Although a convicted Gardnerville arsonist will have to serve another six months in jail, a judge lessened his charge this week so he could pursue a military career.
As a condition of probation, a judge ordered Harley Hook to serve nine months in jail with credit for time served.
For one count of attempted arson, a felony conviction would have ended Hook's military dreams, but Douglas District Court Judge David Gamble prevented that Tuesday by sentencing him for a gross misdemeanor.
A felony conviction could prevent service in any branch of the military.
Hook and David Scott Killen, both 18, started 12 fires in November 2002 in the counties of Douglas, Washoe, Storey and Alpine, Calif. Both teens are Gardnerville residents.
Hook applied to join the Marine Corps before he was arrested.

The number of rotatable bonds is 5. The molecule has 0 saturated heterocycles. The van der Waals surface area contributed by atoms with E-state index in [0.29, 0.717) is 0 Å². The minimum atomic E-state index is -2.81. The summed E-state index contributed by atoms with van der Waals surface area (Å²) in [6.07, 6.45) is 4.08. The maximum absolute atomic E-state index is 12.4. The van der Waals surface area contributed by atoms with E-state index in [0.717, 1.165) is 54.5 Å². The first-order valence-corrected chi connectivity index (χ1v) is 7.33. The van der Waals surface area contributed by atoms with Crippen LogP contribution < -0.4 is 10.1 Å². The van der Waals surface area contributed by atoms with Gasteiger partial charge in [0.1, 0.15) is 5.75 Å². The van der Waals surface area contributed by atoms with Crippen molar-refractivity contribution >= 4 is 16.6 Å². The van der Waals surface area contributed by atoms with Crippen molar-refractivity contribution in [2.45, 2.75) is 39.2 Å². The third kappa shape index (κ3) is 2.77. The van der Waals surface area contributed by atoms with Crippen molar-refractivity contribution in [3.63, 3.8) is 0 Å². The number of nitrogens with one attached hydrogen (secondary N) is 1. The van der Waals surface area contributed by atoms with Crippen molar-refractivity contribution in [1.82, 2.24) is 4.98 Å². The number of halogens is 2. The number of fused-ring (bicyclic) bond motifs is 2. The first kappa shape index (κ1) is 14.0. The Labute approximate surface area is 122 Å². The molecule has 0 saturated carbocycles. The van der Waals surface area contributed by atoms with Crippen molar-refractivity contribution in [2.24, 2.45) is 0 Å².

Before his sentencing, he stood before the judge, his tears falling heavier and heavier as he spoke.
"I'd like to apologize to the firefighters, policemen and people involved in this," Hook said. "I've been in jail for 90 days and I've had a lot of time to think about what I did. I am 18. I'm an adult now. I know I did it. I'm responsible and there are consequences for it."
The Douglas County District Attorney's Office pressed for a felony conviction because the fires could have spread and caused significant damage.
Deputy District Attorney Mike McCormick argued Harley's admitted fascination with fire would be better monitored by a felony conviction with a five-year probation period than a misdemeanor conviction with a three-year probation period.
"I hate seeing kids, juveniles, come back here as adults," Gamble said. "It would be the order of the court to treat this as a misdemeanor .... I've done this so you can pursue a military career."